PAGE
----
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REPORT HIGHLIGHTS POOR AIR IN POOR AREAS

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Government efforts to improve air quality as well as quality of life ...
Government efforts to improve air quality as well as quality of life

in the most deprived areas of the country must continue according to

a report published today by the Department of the Environment, Food

and Rural Affairs (DEFRA).

The report shows that in a number of urban areas of the UK the least

affluent members of society tend to be exposed to the highest levels

of air pollution.

Welcoming the report's publication, environment minister Michael

Meacher said:

'Clean air is essential to quality of life. This research shows that

very often the most vulnerable members of society are exposed to the

highest levels of air pollution'

'Many of the measures that we already have in place to improve air

quality are starting to deliver real results in urban areas. The

number of days of poor air quality in urban areas has fallen steadily

over the last decade as emissions from road transport and industry

have fallen. As local authorities start introducing their air quality

action plans over the months ahead, we expect that these will deliver

further improvements to quality of life in the areas affected'.

Key findings of the report were that:

- In London, Birmingham and Belfast, the highest pollution levels

were generally found in the most deprived neighbourhoods.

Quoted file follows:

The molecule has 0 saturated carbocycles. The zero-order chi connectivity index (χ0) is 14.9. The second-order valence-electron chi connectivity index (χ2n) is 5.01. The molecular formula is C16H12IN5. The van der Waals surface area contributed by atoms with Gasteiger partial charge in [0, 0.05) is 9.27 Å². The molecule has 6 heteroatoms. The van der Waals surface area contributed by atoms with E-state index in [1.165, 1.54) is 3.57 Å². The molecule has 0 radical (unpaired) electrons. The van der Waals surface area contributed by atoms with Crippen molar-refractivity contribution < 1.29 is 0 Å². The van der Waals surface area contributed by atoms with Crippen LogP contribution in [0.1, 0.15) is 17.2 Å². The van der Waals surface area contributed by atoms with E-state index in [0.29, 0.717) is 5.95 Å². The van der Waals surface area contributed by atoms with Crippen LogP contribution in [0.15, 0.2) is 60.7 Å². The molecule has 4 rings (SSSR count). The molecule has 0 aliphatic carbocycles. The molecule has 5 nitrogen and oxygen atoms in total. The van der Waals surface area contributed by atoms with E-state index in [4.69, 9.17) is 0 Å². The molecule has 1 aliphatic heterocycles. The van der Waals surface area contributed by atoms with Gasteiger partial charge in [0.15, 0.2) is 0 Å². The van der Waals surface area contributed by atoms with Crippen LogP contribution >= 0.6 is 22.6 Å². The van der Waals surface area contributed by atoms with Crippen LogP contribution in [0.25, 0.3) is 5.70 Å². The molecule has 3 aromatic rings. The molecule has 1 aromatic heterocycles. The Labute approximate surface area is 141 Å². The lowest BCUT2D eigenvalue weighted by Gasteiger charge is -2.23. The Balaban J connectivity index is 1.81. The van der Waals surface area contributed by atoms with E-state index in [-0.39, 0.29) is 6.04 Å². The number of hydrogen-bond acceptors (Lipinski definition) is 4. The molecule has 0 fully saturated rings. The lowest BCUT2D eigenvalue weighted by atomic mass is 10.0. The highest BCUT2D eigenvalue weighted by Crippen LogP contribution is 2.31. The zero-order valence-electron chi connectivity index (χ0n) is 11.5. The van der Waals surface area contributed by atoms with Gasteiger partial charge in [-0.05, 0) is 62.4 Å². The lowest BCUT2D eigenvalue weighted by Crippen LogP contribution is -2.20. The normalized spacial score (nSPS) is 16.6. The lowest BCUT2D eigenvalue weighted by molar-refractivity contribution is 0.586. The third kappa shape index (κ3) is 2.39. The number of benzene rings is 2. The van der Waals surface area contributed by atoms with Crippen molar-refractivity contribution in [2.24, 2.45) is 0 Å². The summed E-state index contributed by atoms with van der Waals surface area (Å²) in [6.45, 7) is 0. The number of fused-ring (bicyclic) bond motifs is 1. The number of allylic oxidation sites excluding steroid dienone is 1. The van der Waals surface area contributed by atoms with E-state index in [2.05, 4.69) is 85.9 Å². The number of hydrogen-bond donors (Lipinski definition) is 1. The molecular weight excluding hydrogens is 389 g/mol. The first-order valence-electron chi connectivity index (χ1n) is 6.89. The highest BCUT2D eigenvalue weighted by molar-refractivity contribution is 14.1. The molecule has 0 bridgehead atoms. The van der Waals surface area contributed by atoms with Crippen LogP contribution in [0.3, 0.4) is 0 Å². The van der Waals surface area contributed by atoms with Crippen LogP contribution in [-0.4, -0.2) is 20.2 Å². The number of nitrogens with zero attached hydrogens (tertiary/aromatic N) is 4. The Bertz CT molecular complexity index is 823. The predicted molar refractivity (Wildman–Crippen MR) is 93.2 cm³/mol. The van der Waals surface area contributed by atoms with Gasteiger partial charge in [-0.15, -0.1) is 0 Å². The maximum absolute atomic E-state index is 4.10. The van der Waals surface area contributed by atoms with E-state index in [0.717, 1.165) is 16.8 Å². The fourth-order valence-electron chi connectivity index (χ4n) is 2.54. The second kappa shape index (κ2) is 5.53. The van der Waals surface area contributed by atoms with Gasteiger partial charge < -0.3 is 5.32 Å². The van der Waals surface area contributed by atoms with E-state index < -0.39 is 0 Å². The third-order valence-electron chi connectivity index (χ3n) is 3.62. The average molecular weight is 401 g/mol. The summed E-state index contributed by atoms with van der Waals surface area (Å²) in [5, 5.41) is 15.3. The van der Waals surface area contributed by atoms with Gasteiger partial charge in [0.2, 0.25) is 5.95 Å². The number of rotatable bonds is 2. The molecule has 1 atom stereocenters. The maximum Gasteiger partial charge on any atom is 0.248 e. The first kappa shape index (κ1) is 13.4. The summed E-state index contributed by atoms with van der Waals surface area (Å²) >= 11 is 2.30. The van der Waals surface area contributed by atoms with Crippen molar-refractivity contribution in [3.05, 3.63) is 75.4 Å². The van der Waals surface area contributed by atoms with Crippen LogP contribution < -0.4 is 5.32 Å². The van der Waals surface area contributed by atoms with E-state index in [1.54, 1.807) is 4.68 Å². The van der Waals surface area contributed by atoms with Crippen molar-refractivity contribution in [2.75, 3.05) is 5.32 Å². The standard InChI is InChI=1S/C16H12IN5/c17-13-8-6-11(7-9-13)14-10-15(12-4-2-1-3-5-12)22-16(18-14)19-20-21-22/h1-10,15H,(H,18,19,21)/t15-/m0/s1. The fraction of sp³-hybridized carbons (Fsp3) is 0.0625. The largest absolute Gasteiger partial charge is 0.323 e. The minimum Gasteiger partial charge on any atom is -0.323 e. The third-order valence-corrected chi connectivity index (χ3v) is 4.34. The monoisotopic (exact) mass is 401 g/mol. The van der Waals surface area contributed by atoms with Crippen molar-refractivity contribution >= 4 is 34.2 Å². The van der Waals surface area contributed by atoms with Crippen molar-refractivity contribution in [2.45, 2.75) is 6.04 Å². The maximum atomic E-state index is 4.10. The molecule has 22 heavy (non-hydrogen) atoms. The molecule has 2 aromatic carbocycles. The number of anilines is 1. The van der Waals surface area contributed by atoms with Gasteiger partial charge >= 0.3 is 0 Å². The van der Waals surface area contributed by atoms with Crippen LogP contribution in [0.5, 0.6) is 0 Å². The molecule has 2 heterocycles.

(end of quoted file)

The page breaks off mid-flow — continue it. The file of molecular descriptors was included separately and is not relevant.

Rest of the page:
- In Cardiff, the highest pollution levels were in affluent areas

near the city centre. Some central parts of London also have high

levels of pollution.

- Measures to improve air quality can therefore have a more

pronounced effect in deprived areas and could help to reduce this

social inequality.

Notes

1. Copies of the report ('Further Analysis of NO2 and PM10 Air

Pollution and Social Deprivation') are available via DEFRA's air

quality archive website .

2. The report analyses air pollution and social deprivation

datasets for four UK cities (London, Birmingham, Belfast and

Cardiff), and considers the spatial relationship between air

quality and social deprivation. It concludes that in three out of

the four cities (London, Birmingham and Belfast), there are clear

correlations between social deprivation and air pollution, with the

most deprived wards being also, for the most part, those where air

pollution levels tend to be highest. In Cardiff, the pattern is

less clear.

3. The Air Quality Strategy for England, Scotland, Wales and

Northern Ireland, which sets out the air quality policies of the

Government and Devolved Administrations, can be downloaded from the

DEFRA website .

4. The government's 'New Commitment to Neighbourhood Renewal:

National Strategy Action Plan', published in August 2001, sets out

the Government's vision and goals for improving quality of life in

deprived neighbourhoods over the next 10-20 years. The Action Plan

includes a Public Service Agreement target to improve air quality

in the most deprived areas. Copies of the Action Plan are available

here .

5. Where local authorities identify air pollution hotspots, they

are required to designate air quality management areas (AQMAs) and

draw up action plans setting out what they intend to do to improve

their local air quality. Of the four areas studied in the report,

London and Cardiff have already designated AQMAs, with Birmingham

expected to do so shortly.

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